One of the most collectible non-gem minerals on Earth. It’s calcium fluoride, the primary source of fluorine, a highly reactive element and an important industrial chemical. Fluoridated toothpaste and water get their fluorine from this mineral.
Fluorite is found throughout the world. Major deposits are in the U.S. (particularly Illinois & Kentucky), Mexico, South Africa, England, Spain, and France. But collectible minerals come from even minor, non-economic deposits.
Crystals have perfect cleavage (they break really easily!) and are soft – 4 on Moh’s hardness scale. That combination makes the cut stones a bad choice for jewelry. One tiny bump and it can be scratched or crack. Drop it and it’s history!
Fluorite occurs in virtually every color and hue but in its purest form is completely transparent. Purple, blue, yellow and green are the most sought crystals. The cube is the most common form, but other shapes include octahedron, tetrahexahedron, dodecahedron, etc. – and combinations thereof!
I have written extensively about the fluorite deposits of southern Illinois and western Kentucky (see my bibliography). The “fluorspar district” has its own dedicated page, so the specimens shown here are from other locations.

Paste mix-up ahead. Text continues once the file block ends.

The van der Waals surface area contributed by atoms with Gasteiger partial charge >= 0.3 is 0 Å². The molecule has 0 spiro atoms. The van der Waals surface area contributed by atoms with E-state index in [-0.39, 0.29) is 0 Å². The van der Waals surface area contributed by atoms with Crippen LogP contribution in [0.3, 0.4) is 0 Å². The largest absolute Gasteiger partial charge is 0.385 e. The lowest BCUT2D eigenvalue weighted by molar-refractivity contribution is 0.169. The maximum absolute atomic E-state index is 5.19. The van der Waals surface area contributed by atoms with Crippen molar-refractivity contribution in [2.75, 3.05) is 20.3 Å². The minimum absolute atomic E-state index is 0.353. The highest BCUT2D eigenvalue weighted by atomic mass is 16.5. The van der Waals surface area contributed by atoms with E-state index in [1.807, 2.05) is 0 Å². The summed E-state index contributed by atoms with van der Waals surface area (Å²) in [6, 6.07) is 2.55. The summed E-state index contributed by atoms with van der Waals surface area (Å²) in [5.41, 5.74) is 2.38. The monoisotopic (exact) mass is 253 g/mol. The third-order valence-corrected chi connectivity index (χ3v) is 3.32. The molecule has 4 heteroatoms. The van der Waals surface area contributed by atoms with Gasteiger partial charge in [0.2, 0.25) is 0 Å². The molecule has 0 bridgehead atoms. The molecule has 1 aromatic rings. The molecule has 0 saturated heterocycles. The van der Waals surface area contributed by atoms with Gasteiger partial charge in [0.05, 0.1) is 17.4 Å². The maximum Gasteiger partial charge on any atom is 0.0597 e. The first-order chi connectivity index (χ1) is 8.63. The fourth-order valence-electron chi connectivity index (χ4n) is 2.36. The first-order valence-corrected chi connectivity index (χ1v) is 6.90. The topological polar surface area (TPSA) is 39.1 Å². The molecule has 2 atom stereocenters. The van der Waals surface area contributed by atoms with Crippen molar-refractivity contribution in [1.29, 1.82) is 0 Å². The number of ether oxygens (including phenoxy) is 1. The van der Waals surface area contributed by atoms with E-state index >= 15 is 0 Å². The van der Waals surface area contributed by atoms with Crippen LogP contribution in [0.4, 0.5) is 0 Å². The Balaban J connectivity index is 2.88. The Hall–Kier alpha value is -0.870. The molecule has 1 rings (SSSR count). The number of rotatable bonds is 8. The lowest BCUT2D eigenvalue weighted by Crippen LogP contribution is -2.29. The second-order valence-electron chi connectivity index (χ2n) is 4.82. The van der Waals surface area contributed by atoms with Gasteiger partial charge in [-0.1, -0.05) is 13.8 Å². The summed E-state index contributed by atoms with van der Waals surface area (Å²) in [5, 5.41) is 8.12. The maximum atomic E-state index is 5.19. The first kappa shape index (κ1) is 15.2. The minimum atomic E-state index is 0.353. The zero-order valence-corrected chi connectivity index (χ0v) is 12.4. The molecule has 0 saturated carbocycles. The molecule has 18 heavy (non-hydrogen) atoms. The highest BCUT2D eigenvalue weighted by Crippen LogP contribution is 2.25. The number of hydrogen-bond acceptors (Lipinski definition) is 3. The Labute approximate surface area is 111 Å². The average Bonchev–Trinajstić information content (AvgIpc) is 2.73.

Nancy Hanks claim, Unaweep Canyon in Mesa County, is a mine known for green fluorite.
Wagon Wheel Gap Mine, Saguache County, is well known for fluorite,
Mathes Quarry, Harrison Co. (currently owned by Vulcan Materials and has ceased operation)
Corydon Quarry, Harrison Co. – is best known for pink dolomite and calcite, but also has a fair amount of fluorite scattered in pockets. Fluorite is usually the first mineral to form in pockets and is often partially or completely covered by later dolomite.
Irvington Quarry, Breckenridge Co. – perhaps the best fluorite outside of the western Kentucky fluorspar district and the central Kentucky Mineral District. Purple and yellow cubes in a specific layer that is rarely mined these days.
Muldraugh dome in Meade County, at Fort Knox – Geodes bearing isolated, usually etched, fluorite cubes occur in geodes found near the center of the geological a structure.
Hayden Mine (East Faircloth vein), Mundy’s Landing, Woodford Co. near the Kentucky River. These photos were from a summer 1989 collecting trip. Photos inside the mine will eventually be posted.
A temporary quarry was established on the Bluegrass Parkway at KY33 during road work. It was buried and covered in grass and is no longer visible – much less collectable.
Keystone Mountains, Idaho – a location described to me by economic geologist Allen Heyl that I forwarded to Idaho collector Lanny Ream.
There are many fluorite occurrences in New Mexico. Some are on claims others on private ranches where collecting is no allowed.
The Silurian limestone quarries in Ohio are famous for fluorite. It is usually yellow or brown due to organic inclusions like petroleum. As such, they fluoresce brightly.